I want to put another consideration to the House. This Bill would make it, if not quite impossible, exceedingly difficult at any time in the future for anyone to bring an action for negligence against a doctor. It is a well-recognised doctrine and has been for many years in our law that, if a man holds himself out to practice a skilled profession whether it be the profession of law or of medicine or any other skilled profession, it implies an undertaking that he will use reasonable care and skill in serving those who consult him. Nobody will object to that doctrine. It is essential for the protection of the public. What will be the position under this Bill, if it becomes law? I know that actions of negligence against doctors are, happily, rare, but they do happen, and even the hon. Gentleman who proposed the Motion for the Second Reading of the Bill would not suggest that it never occurs that a doctor is negligent in treating a patient. If a doctor is negligent, everyone must appreciate that the consequences to the patient may be very serious indeed. A man goes to a doctor, and, let us suppose, he mishandles the treatment. After that, the man leaves his doctor and goes to a second doctor in order to have the mischief put right and a cure affected. He then wishes to bring an action for negligence against the first doctor. If I am right in the interpretation I put upon the words in this Bill, he would not be able to call the second doctor. Anyone who has had anything to do with an action for negligence against a doctor knows how extremely difficult it is at the present time, even if you have a very strong case indeed, to get one doctor to come and give evidence against another.

Sir J. Withers

Will the hon. Gentleman explain why he could not call the second doctor? He would have been called in for the purpose of a cure.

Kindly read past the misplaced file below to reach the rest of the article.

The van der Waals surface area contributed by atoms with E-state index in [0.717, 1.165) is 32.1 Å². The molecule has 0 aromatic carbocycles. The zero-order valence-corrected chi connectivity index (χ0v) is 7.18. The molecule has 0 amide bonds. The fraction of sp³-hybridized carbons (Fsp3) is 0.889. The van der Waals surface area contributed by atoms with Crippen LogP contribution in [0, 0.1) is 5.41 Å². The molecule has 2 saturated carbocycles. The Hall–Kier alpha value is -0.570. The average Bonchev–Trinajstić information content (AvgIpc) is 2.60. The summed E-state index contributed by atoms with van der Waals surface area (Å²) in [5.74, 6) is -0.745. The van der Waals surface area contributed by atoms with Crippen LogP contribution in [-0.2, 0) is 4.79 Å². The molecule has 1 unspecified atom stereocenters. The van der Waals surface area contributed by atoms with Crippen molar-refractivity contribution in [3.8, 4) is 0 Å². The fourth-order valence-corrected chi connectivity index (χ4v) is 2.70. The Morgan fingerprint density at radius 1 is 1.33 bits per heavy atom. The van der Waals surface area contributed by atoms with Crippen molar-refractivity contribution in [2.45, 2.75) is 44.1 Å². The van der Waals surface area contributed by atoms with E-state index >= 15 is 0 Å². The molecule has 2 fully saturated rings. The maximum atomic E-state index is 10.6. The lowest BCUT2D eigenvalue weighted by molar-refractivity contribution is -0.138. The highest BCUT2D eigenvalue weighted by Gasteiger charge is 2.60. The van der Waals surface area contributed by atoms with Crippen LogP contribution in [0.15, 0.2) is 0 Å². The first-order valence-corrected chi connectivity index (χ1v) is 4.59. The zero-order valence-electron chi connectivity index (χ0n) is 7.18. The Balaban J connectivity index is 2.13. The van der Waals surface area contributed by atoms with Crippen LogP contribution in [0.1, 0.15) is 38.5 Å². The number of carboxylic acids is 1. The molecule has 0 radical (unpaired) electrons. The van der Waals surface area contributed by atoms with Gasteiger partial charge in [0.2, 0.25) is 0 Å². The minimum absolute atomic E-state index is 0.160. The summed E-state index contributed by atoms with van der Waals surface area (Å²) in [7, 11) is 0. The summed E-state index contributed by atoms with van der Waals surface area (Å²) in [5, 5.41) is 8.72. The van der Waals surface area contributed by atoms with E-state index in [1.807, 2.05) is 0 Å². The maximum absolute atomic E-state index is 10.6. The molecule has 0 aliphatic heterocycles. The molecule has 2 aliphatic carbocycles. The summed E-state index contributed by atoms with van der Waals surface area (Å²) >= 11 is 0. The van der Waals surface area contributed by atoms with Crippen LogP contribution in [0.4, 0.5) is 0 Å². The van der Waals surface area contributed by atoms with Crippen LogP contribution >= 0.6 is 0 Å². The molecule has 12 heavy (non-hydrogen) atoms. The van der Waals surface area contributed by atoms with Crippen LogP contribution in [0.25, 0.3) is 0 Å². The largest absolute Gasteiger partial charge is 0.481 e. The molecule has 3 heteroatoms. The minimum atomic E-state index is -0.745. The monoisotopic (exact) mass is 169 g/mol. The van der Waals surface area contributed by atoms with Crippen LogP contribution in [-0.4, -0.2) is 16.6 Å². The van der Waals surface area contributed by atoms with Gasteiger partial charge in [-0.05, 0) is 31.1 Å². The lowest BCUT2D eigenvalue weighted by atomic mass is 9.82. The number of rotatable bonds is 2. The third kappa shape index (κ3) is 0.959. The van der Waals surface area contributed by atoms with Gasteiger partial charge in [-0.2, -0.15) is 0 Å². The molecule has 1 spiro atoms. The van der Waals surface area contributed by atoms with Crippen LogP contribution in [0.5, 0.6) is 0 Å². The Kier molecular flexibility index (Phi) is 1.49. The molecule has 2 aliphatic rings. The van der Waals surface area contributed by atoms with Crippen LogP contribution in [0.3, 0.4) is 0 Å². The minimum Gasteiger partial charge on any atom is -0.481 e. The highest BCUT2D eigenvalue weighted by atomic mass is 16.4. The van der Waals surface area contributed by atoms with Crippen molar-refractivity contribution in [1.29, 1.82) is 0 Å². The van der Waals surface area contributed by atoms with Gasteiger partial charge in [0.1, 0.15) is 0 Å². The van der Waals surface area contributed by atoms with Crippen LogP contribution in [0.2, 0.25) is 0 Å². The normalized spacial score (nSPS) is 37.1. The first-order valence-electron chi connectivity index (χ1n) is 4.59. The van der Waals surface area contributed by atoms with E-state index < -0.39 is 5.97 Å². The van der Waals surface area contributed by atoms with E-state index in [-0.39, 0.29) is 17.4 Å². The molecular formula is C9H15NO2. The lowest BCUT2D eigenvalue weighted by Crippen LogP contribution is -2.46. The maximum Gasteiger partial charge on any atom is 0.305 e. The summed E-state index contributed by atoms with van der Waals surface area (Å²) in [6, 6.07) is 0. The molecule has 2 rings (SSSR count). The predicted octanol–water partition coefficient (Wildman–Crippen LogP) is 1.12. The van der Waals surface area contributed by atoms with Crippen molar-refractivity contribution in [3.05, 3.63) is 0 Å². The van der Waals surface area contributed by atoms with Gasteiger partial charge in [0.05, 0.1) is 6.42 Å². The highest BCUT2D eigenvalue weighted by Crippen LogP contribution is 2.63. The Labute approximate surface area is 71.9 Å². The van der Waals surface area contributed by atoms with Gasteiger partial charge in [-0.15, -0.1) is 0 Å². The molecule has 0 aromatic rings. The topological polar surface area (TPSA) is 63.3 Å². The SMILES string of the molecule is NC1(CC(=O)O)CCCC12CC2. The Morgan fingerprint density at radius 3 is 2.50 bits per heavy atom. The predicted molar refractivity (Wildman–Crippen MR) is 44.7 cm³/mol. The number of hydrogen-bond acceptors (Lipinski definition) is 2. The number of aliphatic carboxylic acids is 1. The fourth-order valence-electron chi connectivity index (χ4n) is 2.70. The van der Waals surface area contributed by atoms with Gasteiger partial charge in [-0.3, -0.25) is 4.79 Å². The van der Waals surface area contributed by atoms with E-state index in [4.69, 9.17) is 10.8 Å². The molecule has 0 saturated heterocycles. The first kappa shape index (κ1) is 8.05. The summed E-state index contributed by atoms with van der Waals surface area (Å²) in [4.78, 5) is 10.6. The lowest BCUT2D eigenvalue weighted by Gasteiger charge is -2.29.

Mr. Foot

Precisely for that reason that he would be debarred from giving evidence under this Bill. There are two possible interpretations under the Bill. The first is, that the doctor would be prohibited from giving evidence at all, and the other, that the doctor could, in any case, refuse to give evidence. Either might happen under this Bill. The applicant in that case, who might have suffered considerable injury from the un-skilful treatment he received, and might have been put, possibly, to great financial loss because he had been incapacitated for some considerable time, would not be able to rely upon the one witness who would be entirely essential to his case.

Take another example. They are not fanciful examples. Although I am not quoting actual cases, these are things which do arise from time to time. Let us suppose that a sick man goes to a doctor and the doctor makes a wrong diagnosis. Such things have been known although, happily, they are rare. The man afterwards dies and his widow wishes to bring proceedings against the doctor for negligence. Her case is that the doctor either knew or should have known what was actually wrong with the man. She discovers that a short time before his death her husband was X-rayed and that a radiologist's report was sent to the doctor, although it was not communicated to the patient. That is a kind of thing that does sometimes arise. The widow brings her action and, obviously, it is of the greatest importance to her, if she is to substantiate her case, that she should be able to see the radiologist's report, but, if I am right in my interpretation of this Bill, because it would be information obtained by the doctor in the course of treatment, and presumably for the purpose of a cure, that communication between the radiologist and the doctor would be privileged and she would not be able to use it.

Sir Francis Fremantle

She could call the radiologist.

Mr. Foot

I do not think she could.

Sir F. Fremantle


Mr. Foot

The radiologist, who would probably be on the medical register, would be giving treatment of a sort, and for the purpose of a cure.

Sir J. Withers

If it was made clear that it was the privilege of the patient, then the hon. Member's argument falls to the ground.

Mr. Foot